In other words, PQQ can help alter adipokine levels in a manner that encourages body fat reduction and greater metabolic expenditure. It’s important to note that PQQ supplements tend to work best when taken at a dose of 20-30 mg per day and used in conjunction with a proper exercise regimen, like with most any weight loss supplement.
Apple Cider Vinegar
Research indicates that apple cider vinegar – which provides a diluted dose of acetic acid – slows gastric emptying, thereby helping reducing food intake when taken prior to a meal.22 In turn, using an apple cider vinegar supplement is a great way to control your hunger and encourage weight loss.
Furthermore, taking apple cider vinegar before a meal that’s rich in carbs can help reduce blood glucose spikes by as much as 30%, meaning ACV is especially useful for those with type-2 diabetes.23
- Lean, M. E. J. (1989). Brown adipose tissue in humans. Proceedings of the Nutrition Society, 48(2), 243-257.
- Hebebrand, J, Td Muller, K Holtkamp, and B Herpertz-Dahlmann. The role of leptin in anorexia nervosa: clinical implications. Molecular Psychiatry aop.current (2003): 1409-1421. Print.
- Jéquier E. Leptin signaling, adiposity, and energy balance. Ann N Y Acad Sci. 2002 Jun; 967:379-88. Review.
- Kojima M, Hosoda H, Date Y, Nakazato M, Matsuo H, Kangawa K (1999). Ghrelin is a growth-hormone-releasing acylated peptide from stomach. Nature402 (6762): 656–60.
- Castañeda TR, Tong J, Datta R, Culler M, Tschöp MH (2010). Ghrelin in the regulation of body weight and metabolism. Front Neuroendocrinol.31 (1): 44–60.
- Hewson AK, Dickson SL (2000). Systemic administration of ghrelin induces Fos and Egr-1 proteins in the hypothalamic arcuate nucleus of fasted and fed rats. J Neuroendocrinol.12 (11): 1047–1049.
- Lihn AS, Pedersen SB, Richelsen B. Adiponectin: action, regulation and association to insulin sensitivity. Obes Rev. 2005 Feb;6(1):13-21. Review.
- Spranger, J., Kroke, A., Möhlig, M., Bergmann, M. M., Ristow, M., Boeing, H., & Pfeiffer, A. F. (2003). Adiponectin and protection against type 2 diabetes mellitus. The Lancet, 361(9353), 226-228.
- Beulens, J. W., van Loon, L. J., Kok, F. J., Pelsers, M., Bobbert, T., Spranger, J., … & Hendriks, H. F. (2007). The effect of moderate alcohol consumption on adiponectin oligomers and muscle oxidative capacity: a human intervention study. Diabetologia, 50(7), 1388-1392.
- Hara K, Horikoshi M, Yamauchi T et al. (2006). Measurement of the high-molecular weight form of adiponectin in plasma is useful for the prediction of insulin resistance and metabolic syndrome. Diabetes Care, 29:1357–1362
- Eglit, T., Lember, M., Ringmets, I., & Rajasalu, T. (2013). Gender differences in serum high-molecular-weight adiponectin levels in metabolic syndrome. European Journal of Endocrinology, 168(3), 385-391.
- Hegarty, B. D., Furler, S. M., Ye, J., Cooney, G. J., & Kraegen, E. W. (2003). The role of intramuscular lipid in insulin resistance. Acta physiologica Scandinavica, 178(4), 373-383.
- Aruoma, O. I. (1998). Free radicals, oxidative stress, and antioxidants in human health and disease. Journal of the American oil chemists’ society, 75(2), 199-212.
- Quinzii, C. M., & Hirano, M. (2011). Primary and secondary CoQ10 deficiencies in humans. Biofactors, 37(5), 361-365.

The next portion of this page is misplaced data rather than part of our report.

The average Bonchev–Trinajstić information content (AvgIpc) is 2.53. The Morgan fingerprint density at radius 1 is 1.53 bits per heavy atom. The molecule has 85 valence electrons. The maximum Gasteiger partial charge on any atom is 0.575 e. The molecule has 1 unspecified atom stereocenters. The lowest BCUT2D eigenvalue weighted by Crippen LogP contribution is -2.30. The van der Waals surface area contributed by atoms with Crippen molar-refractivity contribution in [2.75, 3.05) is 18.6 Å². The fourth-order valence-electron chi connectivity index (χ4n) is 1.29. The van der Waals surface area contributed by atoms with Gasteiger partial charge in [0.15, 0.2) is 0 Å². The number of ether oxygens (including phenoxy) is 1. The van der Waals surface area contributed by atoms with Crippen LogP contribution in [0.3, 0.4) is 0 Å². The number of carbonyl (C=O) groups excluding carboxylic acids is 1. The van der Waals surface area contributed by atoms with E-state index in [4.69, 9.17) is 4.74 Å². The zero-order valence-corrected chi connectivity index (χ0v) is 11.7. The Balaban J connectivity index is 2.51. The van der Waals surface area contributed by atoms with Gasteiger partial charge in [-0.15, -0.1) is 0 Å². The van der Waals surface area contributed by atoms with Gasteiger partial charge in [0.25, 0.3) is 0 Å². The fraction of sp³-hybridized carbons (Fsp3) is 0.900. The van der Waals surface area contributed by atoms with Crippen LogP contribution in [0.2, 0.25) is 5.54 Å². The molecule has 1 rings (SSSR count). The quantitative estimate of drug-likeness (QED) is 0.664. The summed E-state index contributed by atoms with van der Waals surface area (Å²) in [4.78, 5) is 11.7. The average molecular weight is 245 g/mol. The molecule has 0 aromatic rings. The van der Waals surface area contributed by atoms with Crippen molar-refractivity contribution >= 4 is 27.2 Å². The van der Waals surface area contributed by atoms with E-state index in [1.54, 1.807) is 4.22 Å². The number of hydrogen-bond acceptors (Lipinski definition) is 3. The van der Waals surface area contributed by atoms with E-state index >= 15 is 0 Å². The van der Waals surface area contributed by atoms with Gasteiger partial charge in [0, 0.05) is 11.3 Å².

- Iossa, S., Mollica, M. P., Lionetti, L., Crescenzo, R., Botta, M., Barletta, A., & Liverini, G. (2002). Acetyl-L-carnitine supplementation differently influences nutrient partitioning, serum leptin concentration and skeletal muscle mitochondrial respiration in young and old rats. The Journal of nutrition, 132(4), 636-642.
- Griggs, J. L., Su, X. Q., & Mathai, M. L. (2015). Caralluma Fimbriata Supplementation Improves the Appetite Behavior of Children and Adolescents with Prader-Willi Syndrome. North American journal of medical sciences, 7(11), 509-16.
- Astell, K. J., Mathai, M. L., & Su, X. Q. (2013). Plant extracts with appetite suppressing properties for body weight control: a systematic review of double-blind randomized controlled clinical trials. Complementary therapies in medicine, 21(4), 407-416.
- Lejeune, M. P., Kovacs, E. M., & Westerterp-Plantenga, M. S. (2003). Effect of capsaicin on substrate oxidation and weight maintenance after modest body-weight loss in human subjects. British Journal of Nutrition, 90(3), 651-659.
- Harris, C. B., Chowanadisai, W., Mishchuk, D. O., Satre, M. A., Slupsky, C. M., & Rucker, R. B. (2013). Dietary pyrroloquinoline quinone (PQQ) alters indicators of inflammation and mitochondrial-related metabolism in human subjects. The Journal of nutritional biochemistry, 24(12), 2076-2084.
- Pekkala, S., Wiklund, P. K., Hulmi, J. J., Ahtiainen, J. P., Horttanainen, M., Pöllänen, E., … & Alén, M. (2013). Are skeletal muscle FNDC5 gene expression and irisin release regulated by exercise and related to health?. The Journal of physiology, 591(21), 5393-5400.
- Choi, Y. K., Kim, M. K., Bae, K. H., Seo, H. A., Jeong, J. Y., Lee, W. K., … & Park, K. G. (2013). Serum irisin levels in new-onset type 2 diabetes. Diabetes research and clinical practice, 100(1), 96-101.
- Hlebowicz, J., Darwiche, G., Björgell, O., & Almér, L. O. (2007). Effect of apple cider vinegar on delayed gastric emptying in patients with type 1 diabetes mellitus: a pilot study. BMC gastroenterology, 7(1), 46.
- Chen, H., Chen, T., Giudici, P., & Chen, F. (2016). Vinegar functions on health: Constituents, sources, and formation mechanisms. Comprehensive Reviews in Food Science and Food Safety, 15(6), 1124-1138.